When I use kate, it automatically indents the next line to the same level of the current line. Hence, if the current line begins with x tabs, after pressing enter, the new line starts with x tabs. However, this only works consistently if x ≥ 1. If the current line begins with no tab, then one of two things happens. If there are other character(s) on the current line, then the next line also start with no tab (as expected). However, if the current line is blank, then the next line starts with the most-recent non-blank line's indentation. This seems counter-intuitive to me.
If important, I have kate's "Default indentation mode" set to "Normal".
Steps to Reproduce:
1. Start on indented line.
2. Press enter, and see same indentation on next line.
3. Delete indentation, so that cursor is at the beginning of the line.
4. Press enter again.
Next line is indented as per two lines above that.
Same indentation as line above that (i.e. none).
I'm using Kate 3.9.4 (which was not one of the options above). This is latest 12.10 from the Ubuntu repos.
Hmm, looking at part/utils/kateautoindent.cpp it seems like this completely intended. Therefore a patch (which would be trivial) most likely won't be accepted.
I guess the point is: who's really to say what the "Normal" role of an indentation mode should do.
That being said, I agree with you entirely since I think a normal indentation mode should repeat the indentation level of the previous line, the "Normal" indentation mode in Kate gives less decision to the writer and more power to editor because it thinks it's helping.
I'll add a patch in a bit, basically for you and me, I doubt it will be accepted, because as I said, it is definitely indented. But what the hell - Luke
I did have some suspicions about this being a "feature", as I thought it such an obvious "bug" that it should have been fixed a while ago. I still can't really see how this could be expected behaviour, though.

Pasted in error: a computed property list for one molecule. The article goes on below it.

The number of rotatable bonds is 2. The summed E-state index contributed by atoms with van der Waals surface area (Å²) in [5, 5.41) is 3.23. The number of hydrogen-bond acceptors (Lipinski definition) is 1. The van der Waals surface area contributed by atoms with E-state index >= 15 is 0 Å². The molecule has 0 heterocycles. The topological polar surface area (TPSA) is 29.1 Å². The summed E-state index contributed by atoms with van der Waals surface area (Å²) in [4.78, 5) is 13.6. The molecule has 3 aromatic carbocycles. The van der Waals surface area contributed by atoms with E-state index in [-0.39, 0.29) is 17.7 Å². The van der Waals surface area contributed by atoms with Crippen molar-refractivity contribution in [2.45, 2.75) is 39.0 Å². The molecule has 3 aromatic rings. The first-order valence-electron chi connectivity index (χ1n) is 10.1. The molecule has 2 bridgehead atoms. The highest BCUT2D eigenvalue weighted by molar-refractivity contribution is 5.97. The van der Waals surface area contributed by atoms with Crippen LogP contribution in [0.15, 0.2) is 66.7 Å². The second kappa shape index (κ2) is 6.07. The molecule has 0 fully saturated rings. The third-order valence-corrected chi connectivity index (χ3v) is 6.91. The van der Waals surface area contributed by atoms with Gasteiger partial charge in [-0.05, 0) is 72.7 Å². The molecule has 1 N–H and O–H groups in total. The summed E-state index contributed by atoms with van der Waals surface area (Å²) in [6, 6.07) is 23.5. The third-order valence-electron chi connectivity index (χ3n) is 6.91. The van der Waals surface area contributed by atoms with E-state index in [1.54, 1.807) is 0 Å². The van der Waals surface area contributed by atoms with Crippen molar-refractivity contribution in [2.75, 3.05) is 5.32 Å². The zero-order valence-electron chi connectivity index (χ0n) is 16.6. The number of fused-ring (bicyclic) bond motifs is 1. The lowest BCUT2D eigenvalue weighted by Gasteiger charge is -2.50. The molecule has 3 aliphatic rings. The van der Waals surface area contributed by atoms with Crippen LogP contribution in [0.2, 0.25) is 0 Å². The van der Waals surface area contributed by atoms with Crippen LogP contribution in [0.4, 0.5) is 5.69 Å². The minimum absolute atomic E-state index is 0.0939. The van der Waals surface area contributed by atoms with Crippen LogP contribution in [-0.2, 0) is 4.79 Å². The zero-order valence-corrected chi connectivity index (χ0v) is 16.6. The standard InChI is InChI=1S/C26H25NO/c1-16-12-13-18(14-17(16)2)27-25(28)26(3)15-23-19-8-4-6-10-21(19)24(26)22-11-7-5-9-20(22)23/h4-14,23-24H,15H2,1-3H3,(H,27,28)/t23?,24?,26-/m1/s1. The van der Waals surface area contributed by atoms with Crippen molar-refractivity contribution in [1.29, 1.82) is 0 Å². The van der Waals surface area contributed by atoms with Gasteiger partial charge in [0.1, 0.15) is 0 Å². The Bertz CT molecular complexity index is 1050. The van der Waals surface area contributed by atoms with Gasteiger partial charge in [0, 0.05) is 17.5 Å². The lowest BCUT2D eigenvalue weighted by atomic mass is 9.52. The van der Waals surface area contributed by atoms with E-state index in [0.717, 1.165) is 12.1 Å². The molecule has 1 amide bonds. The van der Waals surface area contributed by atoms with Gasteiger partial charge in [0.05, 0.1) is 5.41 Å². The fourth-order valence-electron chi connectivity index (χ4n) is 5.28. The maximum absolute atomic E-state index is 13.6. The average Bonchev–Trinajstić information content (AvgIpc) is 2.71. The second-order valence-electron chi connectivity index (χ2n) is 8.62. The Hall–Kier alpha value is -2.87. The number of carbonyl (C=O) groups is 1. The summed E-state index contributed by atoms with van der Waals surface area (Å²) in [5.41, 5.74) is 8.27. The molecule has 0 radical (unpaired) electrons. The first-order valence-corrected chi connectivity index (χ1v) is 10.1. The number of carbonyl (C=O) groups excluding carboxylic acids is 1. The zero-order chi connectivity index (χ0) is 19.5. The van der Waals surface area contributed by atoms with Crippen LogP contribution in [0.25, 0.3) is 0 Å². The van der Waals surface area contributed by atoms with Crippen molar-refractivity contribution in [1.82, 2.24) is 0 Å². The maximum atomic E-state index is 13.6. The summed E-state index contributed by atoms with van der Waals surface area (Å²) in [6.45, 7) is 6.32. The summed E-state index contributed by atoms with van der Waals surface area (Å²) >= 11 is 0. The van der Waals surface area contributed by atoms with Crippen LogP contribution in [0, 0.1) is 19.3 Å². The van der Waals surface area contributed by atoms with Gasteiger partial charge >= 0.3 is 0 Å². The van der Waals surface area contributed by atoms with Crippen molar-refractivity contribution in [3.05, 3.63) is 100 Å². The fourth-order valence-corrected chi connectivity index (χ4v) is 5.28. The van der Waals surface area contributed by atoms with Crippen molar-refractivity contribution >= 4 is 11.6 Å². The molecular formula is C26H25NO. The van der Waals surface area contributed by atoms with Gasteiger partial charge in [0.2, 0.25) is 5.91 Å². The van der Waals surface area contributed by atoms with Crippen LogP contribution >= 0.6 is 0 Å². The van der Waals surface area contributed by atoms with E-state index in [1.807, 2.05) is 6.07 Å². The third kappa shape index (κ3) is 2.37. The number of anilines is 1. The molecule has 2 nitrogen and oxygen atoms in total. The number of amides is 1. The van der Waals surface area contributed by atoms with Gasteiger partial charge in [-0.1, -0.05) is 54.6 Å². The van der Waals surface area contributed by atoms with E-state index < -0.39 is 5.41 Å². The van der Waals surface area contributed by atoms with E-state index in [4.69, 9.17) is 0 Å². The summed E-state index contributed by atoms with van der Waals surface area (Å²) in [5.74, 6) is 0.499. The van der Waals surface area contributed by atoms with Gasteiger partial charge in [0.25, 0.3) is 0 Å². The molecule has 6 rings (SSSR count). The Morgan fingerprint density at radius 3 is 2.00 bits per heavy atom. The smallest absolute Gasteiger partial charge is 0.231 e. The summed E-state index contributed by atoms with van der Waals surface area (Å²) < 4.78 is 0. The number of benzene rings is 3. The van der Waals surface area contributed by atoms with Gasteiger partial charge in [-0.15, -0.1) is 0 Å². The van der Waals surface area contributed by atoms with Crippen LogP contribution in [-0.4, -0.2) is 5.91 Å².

Thanks for the offer of writing a patch! However, if you are unsure whether it'd be accepted, instead of modifying the behaviour of "Normal", you could create a new option instead? This might be more likely to be accepted.
Having said that, perhaps some of the devs could chime in and explain if the default behaviour of "Normal" is really expected behaviour, or really a bug, and should thus be fixed.
Created attachment 78566 [details]
Patch which should work to fix this bug (or change this feature)
Here's a patch I wrote, it basically forces the program to use the previous line (if there is one) to indicate indentation if the user is currently in "Normal" Indentation Mode. This kind of bothers me though, since changing this kind of behavior can be explosive, programmers get used to things and after that it's hard to change back, I can't imagine this being accepted with quiet dignity and grace.
I guess one possibility would be to add an option to 'Configure Kate... Maybe in Editor Component -> Editing -> Indentation -> Indentation Properties. I will take a stab at it but I have very little experience with Qt.
Don't get me wrong, I agree that a new indentation mode might be less reluctantly accepted, but to change one little feature, it seems sketchy to me... I mean, what would we even call it so it won't be unclear? =D
For now my patch should fix your problem, but I think more work is necessary.
Great! I'm unfamiliar with applying patches though. Could you please point me to an appropriate resource (or tell me how if it's quick and easy)?
You are probably right with all your other comments. An additional menu item would probably be best, but possibly complicated to code. But as I mention before, I can't imagine how this could be a feature, so (unless we hear otherwise) my feeling is to squash the bug!
Ah don't worry about applying patches. I worked it out myself.
However, this patch doesn't seem to work for me. Now under "Normal", I don't get any automatic indentation. That is, if I press return at the end of an indented line, there is no automatic indentation on the next line.
I think I had this problem too, It was strange and I will look into it, but I also remember it worked after that once I reopened to application. I am going to try it again right now though. So I'll get back to you.
*but I also remember it worked after I reopened the application once
That was a bad couple of typos, sorry.
Strange, I have the same issue and one crash even, I was testing it yesterday, and I know it worked then... aw well.
I guess you should just disregard this patch till I check it out...
Sorry about that, it seemed to be working before... I'll keep working on it - Luke
Actually, I can get the previous functionality back if I reset the indentation mode. i.e. Settings > Configure Kate > Editing > Indentation > Default indentation mode: select something else, click apply, then select Normal again, then apply.
However, the behaviour now is just like before. i.e. the normal automatic indentation works, but the bug still exists as before.